I have driven along the Highlands road so many times over the past two years that I can guess with a degree of accuracy where we might spot what wildlife – although there are always surprises in store. One of these surprises was our first sighting of a small group of about five Grey Rhebuck (Pelea capreolus) that had been resting in the tall grass and jumped up to run away as we approached them along the road. As they tend to be territorial animals, I have seen (presumably) that group a few more times in more or less the same place. Grey Rhebok are usually seen in rocky hills, on grassy mountain slopes, as well as on plateau grasslands, so this – and the places described below – is a recognised habitat for them. These ones were sighted in the Mountain Zebra National Park.
A chance sighting of a small group of these animals on the lower slopes of a hill alerted us to another place where we have been able to observe them from time to time. Then, late one afternoon, a large empty grassy valley, which we had always thought to be devoid of any wild animals, yielded a much larger herd – again we have spotted them there more than once. Lastly, we have discovered a small family group that is frequently visible on some rocky slopes as the road dips down towards some farmland. The photographs in this post are all from that group – by far the closest I can get to them by road. The colouring isn’t all that good for these photographs were taken through a fence shortly before sunset.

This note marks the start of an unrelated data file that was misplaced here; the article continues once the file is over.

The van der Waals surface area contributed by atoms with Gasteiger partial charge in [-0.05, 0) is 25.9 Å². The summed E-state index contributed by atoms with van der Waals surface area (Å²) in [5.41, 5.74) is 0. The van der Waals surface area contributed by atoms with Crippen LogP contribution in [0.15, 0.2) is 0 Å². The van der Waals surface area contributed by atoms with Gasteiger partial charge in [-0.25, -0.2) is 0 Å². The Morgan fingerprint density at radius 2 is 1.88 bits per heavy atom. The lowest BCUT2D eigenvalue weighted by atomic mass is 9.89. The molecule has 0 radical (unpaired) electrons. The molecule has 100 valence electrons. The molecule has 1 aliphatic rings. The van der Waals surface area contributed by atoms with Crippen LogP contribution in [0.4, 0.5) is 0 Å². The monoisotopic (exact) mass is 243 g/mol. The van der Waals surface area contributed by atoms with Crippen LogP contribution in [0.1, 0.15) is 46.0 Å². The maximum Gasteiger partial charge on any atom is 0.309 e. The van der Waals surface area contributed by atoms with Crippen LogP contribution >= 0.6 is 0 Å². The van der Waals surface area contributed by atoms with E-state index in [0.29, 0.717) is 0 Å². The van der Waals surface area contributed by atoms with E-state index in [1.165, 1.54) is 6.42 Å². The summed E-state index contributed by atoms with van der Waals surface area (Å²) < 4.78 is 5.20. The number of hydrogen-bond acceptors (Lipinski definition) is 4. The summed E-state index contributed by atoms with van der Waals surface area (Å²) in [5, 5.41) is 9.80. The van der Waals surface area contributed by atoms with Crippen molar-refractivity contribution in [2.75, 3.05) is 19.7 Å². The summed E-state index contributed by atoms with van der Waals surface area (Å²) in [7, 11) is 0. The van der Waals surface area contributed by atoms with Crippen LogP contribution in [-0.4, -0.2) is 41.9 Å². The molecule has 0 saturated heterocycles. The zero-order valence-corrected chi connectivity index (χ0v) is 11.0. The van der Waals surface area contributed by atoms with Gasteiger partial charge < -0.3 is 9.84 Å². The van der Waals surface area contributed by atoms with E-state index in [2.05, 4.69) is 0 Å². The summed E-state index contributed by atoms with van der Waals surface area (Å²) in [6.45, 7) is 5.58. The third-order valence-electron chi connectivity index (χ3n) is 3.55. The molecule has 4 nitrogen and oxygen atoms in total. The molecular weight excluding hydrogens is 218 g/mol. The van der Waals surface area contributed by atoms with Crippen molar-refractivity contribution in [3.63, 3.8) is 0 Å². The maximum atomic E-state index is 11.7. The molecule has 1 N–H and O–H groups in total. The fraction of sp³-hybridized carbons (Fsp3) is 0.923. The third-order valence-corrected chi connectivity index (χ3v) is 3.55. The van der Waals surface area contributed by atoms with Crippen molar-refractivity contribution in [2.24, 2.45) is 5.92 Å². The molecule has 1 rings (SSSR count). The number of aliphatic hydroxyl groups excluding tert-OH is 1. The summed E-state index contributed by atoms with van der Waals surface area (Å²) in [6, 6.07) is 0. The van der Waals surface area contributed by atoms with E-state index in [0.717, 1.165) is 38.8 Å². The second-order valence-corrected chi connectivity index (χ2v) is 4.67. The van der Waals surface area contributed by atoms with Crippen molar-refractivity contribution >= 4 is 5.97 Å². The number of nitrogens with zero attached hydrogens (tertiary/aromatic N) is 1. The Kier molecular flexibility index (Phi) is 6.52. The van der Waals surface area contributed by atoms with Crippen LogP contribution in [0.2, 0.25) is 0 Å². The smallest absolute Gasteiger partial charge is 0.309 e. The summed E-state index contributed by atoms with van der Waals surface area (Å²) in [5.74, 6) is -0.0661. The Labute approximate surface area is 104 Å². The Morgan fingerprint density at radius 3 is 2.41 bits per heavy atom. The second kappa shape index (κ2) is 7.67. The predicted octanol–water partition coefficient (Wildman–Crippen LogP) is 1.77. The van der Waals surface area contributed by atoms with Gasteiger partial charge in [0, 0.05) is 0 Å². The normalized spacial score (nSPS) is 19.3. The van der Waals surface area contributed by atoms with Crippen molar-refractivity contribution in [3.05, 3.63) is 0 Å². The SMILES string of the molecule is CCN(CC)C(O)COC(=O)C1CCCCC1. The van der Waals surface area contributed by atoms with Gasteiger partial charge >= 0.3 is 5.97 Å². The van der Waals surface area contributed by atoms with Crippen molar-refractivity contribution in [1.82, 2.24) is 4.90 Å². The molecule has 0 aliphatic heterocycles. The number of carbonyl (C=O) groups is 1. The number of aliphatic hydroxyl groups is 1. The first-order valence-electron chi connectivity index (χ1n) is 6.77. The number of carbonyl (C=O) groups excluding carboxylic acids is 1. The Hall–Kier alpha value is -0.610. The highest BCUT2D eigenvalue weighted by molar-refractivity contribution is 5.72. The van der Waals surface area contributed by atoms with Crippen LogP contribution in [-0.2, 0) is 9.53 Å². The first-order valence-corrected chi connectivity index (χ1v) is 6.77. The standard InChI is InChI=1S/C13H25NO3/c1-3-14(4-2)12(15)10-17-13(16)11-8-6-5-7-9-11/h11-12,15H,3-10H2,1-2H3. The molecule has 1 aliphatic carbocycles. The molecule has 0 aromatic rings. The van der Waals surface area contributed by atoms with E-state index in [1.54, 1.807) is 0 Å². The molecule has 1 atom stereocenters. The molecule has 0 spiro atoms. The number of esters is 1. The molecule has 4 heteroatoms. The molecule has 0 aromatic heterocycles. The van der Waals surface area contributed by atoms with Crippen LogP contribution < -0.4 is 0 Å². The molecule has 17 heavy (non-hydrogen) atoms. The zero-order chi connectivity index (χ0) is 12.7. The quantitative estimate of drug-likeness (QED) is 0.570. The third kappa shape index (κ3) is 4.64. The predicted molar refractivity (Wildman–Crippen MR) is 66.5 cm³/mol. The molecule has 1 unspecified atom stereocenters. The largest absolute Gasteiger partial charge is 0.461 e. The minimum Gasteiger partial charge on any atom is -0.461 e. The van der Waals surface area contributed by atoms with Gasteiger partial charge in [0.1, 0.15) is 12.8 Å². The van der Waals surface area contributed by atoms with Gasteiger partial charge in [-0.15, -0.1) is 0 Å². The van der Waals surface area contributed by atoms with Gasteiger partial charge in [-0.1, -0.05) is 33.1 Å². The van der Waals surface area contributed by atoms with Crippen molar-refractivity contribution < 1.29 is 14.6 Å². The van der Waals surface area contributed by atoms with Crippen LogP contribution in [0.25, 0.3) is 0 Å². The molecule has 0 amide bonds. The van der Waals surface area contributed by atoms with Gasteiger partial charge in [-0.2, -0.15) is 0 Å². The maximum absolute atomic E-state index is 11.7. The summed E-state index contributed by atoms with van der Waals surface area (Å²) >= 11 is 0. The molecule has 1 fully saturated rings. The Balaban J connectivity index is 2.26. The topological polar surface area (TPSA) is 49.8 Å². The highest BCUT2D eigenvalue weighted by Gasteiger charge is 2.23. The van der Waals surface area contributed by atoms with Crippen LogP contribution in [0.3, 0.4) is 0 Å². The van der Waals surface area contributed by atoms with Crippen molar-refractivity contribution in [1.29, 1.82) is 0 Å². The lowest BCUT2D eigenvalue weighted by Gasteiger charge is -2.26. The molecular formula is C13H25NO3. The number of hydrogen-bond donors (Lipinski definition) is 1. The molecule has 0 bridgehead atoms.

Their cryptic colouring of a grey woolly coat with white underparts makes the Grey Rhebuck difficult to see even when the sun is shining brightly. Only the rams have upright, straight, spike-like horns.
Grey Rhebuck are able to derive sufficient moisture from the plants they graze and browse, so they do not need a stable source of water to survive. I have not seen any farm dams, for example, within their immediate vicinity. This final photograph was also taken in the Mountain Zebra National Park.